Monday, October 26, 2009

Iron Heart: The True Story of How I Came Back from the Dead

“Not since Lance Armstrong has an American athlete been so celebrated for dodging death and competing again.”—Washington Post

The magic of the Hawaii Ironman is especially vivid with the inspirational tales --of athletes who overcome illness or injury to cross that finish line on Alii. NBC does an admirable job each year filming some of these special stories. Two years ago, it profiled Brian Boyle whose story of survival and athletic redemption led the Washington Post to write, “Not since Lance Armstrong has an American athlete been so celebrated for dodging death and competing again.”

Now Boyle has a new memoir out. Written with Bill Katovsky, founder of Tri-Athlete magazine, “Iron Heart: The True Story of How I Came Back from the Dead” is destined to be a triathlon classic-- yet it transcends multisport as it deals with the most fundamental issues of what it means to be alive.

Many people I know have had tears reading the first few chapters, and yet by the book's end, they are silently cheering as they follow Brian on the Ironman course.

Here's his amazing back story:

On July 6, 2004, eighteen-year-old Brian Boyle was driving home from swim practice. He lived with his parents in Welcome, Maryland, a small town near the Eastern Shore. The roads are narrow and windy in this rural part of the state. At one intersection, a speeding dump truck plowed into his Camaro, totaling the vehicle and practically costing Boyle his life. He suffered massive internal damage, shattered pelvis, and lost 60 percent of his blood. A helicopter whisked him to a local hospital with a state-of-the-art trauma unit. Doctors had to jumpstart his heart numerous times during surgery. To lessen his pain, the medical staff also put him in a chemical-induced coma that lasted two months.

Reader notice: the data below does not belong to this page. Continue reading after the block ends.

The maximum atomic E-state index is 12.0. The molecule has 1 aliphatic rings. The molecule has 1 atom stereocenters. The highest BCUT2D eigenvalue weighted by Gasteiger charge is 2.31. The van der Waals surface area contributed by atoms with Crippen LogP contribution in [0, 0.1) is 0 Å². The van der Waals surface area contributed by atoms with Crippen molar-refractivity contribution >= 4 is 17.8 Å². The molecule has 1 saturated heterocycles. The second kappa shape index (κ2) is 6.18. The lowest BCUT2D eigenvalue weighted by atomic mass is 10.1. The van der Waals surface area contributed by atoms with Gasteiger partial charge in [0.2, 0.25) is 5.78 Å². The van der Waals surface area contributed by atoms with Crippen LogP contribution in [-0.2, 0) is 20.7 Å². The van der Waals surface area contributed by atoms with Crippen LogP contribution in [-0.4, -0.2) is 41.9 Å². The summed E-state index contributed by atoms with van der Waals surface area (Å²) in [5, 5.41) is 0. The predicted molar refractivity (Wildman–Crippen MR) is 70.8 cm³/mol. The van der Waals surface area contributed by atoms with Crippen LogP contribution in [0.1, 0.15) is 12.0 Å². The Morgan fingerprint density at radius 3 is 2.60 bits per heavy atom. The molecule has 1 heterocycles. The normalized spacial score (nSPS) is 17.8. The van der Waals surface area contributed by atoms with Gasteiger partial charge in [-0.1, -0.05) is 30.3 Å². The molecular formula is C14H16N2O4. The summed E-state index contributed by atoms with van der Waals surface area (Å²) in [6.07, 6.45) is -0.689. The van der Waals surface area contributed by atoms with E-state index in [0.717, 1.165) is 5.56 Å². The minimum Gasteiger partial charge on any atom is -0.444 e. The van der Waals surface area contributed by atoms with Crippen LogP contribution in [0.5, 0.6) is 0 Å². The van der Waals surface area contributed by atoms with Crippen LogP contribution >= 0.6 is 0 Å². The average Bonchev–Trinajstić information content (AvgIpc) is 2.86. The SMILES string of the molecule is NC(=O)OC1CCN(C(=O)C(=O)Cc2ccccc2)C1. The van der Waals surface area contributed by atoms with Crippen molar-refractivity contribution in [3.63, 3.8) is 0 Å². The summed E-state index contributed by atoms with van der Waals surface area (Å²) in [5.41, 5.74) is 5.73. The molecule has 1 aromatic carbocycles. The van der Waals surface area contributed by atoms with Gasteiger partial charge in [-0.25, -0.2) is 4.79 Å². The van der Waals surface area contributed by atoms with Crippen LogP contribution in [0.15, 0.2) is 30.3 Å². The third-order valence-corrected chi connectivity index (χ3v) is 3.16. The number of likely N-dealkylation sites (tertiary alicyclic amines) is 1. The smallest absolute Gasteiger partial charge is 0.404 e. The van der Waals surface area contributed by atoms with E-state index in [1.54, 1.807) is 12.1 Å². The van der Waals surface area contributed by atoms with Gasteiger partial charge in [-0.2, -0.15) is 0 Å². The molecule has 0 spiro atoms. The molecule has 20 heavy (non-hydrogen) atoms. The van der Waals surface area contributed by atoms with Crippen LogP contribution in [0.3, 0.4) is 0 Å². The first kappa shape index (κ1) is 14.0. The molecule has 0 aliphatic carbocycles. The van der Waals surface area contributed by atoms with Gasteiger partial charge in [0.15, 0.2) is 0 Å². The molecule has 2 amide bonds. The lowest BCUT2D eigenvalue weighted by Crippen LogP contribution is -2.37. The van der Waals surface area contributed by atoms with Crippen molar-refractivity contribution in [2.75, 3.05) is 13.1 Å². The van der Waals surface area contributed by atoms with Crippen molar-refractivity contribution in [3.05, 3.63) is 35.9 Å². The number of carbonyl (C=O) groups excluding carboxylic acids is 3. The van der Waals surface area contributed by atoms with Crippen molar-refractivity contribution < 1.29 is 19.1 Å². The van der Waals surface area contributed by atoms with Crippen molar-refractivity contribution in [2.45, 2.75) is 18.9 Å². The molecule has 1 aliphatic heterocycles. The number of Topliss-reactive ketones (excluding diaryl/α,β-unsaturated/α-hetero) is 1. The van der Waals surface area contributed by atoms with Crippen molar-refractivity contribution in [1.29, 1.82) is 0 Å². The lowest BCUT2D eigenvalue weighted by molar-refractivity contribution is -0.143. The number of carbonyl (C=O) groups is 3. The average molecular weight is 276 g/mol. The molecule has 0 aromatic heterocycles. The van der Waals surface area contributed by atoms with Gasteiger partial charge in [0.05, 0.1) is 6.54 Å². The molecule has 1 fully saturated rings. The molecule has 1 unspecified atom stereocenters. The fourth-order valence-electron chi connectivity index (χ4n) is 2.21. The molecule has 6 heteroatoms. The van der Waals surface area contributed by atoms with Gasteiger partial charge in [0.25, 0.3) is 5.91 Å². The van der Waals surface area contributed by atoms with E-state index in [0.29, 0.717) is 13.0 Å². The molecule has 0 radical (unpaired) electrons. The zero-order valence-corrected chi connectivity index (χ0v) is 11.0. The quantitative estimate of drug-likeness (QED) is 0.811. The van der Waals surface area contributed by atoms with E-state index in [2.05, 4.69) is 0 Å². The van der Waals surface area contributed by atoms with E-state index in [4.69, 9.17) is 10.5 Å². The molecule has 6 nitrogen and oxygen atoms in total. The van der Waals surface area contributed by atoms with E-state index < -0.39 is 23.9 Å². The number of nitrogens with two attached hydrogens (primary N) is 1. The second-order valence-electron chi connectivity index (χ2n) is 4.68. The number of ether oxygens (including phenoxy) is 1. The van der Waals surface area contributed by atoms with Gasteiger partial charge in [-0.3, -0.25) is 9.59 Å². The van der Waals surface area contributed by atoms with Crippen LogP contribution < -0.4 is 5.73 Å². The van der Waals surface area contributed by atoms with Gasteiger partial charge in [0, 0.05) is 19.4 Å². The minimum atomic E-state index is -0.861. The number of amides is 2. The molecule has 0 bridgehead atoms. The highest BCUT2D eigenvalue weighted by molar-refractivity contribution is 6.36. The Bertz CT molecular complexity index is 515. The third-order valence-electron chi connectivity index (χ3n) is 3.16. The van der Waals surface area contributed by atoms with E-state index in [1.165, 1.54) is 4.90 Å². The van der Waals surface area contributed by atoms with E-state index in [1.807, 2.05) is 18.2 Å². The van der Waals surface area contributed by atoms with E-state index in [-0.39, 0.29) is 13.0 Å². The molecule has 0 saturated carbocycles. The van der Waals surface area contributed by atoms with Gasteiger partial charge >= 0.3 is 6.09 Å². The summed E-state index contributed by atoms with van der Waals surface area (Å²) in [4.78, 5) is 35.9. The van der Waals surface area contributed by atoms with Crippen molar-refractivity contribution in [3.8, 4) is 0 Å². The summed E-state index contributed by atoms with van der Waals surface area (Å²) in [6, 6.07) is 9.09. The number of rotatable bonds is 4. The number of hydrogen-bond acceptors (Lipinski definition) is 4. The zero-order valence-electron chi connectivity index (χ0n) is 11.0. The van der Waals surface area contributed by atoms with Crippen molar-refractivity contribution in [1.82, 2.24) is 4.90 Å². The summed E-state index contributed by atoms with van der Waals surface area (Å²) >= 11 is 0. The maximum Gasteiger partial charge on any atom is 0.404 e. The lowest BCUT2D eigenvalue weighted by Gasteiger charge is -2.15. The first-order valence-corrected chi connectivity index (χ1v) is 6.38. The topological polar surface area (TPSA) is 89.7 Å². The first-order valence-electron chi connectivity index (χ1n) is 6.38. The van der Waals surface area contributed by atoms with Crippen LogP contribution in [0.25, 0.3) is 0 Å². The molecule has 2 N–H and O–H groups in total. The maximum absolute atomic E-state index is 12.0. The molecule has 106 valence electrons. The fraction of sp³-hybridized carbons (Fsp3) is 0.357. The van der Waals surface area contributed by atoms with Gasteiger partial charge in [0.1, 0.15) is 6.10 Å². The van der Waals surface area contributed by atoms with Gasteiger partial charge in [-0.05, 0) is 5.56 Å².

With his mother and father sitting vigil at his bedside, the prognosis looked grim for the former bodybuilder, discus thrower, and competitive swimmer who would end up losing 100 pounds. Did he suffer irreversible brain damage? Would he ever speak or walk again? Would he permanently remain in a vegetative state? Miraculously, however, Boyle managed to punch his way through the coma barrier known as a 'locked-in” state. He was actually conscious and aware of his surroundings but was unable to communicate, blink, or express himself - he soon rejoined the land of the living again.

After months of rehab where he had to relearn such basics as eating, showering, talking, and taking a few steps, he set out to achieve what seemed like two impossible goals: joining the swim team at St. Mary's College, and competing in the Hawaii Ironman triathlon. He accomplished both. On October 13, 2007, Boyle crossed the Ironman finish line in 14 hours and 42 minutes - two and a half years after the catastrophic accident that had literally pushed his heart clear across his chest. Not only did Boyle cheat death, but also he had triumphed in one of the world's toughest endurance events while being shadowed throughout the long, hot day by an NBC television crew.

This inspirational memoir is a real page-turner. You root for the likable Brian the entire way. With no memory of the accident, imagine waking up to this horrific reality-”I awake to regular beeping sounds. I'm alone in a white room and looking straight up at the ceiling. Bright lights shine all around me. My heart is beating fast. I try to raise my arms, then legs, but I can't move them. My head won't budge either. I can't blink or wiggle my fingers.”